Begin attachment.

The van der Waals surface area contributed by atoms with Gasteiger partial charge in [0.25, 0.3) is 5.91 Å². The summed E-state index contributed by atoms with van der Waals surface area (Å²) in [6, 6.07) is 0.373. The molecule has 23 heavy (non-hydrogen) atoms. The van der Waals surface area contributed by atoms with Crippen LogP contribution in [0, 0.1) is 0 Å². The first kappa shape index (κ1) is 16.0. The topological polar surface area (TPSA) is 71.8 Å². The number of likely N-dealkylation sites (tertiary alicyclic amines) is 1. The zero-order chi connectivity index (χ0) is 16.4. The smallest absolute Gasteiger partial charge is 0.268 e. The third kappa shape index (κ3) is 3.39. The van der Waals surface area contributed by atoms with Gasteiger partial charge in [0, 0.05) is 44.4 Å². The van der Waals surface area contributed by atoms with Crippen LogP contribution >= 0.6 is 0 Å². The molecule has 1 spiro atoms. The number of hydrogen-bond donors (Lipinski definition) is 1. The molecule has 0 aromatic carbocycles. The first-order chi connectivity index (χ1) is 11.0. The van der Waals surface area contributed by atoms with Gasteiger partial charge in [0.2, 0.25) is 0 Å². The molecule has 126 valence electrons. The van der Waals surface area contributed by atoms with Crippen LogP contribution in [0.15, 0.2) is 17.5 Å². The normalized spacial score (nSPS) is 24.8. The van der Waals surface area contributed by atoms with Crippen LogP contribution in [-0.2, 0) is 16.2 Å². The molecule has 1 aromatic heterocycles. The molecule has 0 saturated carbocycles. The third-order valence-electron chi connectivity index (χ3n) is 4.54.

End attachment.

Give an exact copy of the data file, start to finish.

The van der Waals surface area contributed by atoms with Gasteiger partial charge in [0.25, 0.3) is 5.91 Å². The summed E-state index contributed by atoms with van der Waals surface area (Å²) in [6, 6.07) is 0.373. The molecule has 23 heavy (non-hydrogen) atoms. The van der Waals surface area contributed by atoms with Crippen LogP contribution in [0, 0.1) is 0 Å². The first kappa shape index (κ1) is 16.0. The topological polar surface area (TPSA) is 71.8 Å². The number of likely N-dealkylation sites (tertiary alicyclic amines) is 1. The zero-order chi connectivity index (χ0) is 16.4. The smallest absolute Gasteiger partial charge is 0.268 e. The third kappa shape index (κ3) is 3.39. The van der Waals surface area contributed by atoms with Gasteiger partial charge in [0, 0.05) is 44.4 Å². The van der Waals surface area contributed by atoms with Crippen LogP contribution >= 0.6 is 0 Å². The molecule has 1 spiro atoms. The number of hydrogen-bond donors (Lipinski definition) is 1. The molecule has 0 aromatic carbocycles. The first-order chi connectivity index (χ1) is 11.0. The van der Waals surface area contributed by atoms with Gasteiger partial charge in [0.2, 0.25) is 0 Å². The molecule has 126 valence electrons. The van der Waals surface area contributed by atoms with Crippen LogP contribution in [0.15, 0.2) is 17.5 Å². The normalized spacial score (nSPS) is 24.8. The van der Waals surface area contributed by atoms with Crippen LogP contribution in [-0.2, 0) is 16.2 Å². The molecule has 1 aromatic heterocycles. The molecule has 0 saturated carbocycles. The third-order valence-electron chi connectivity index (χ3n) is 4.54.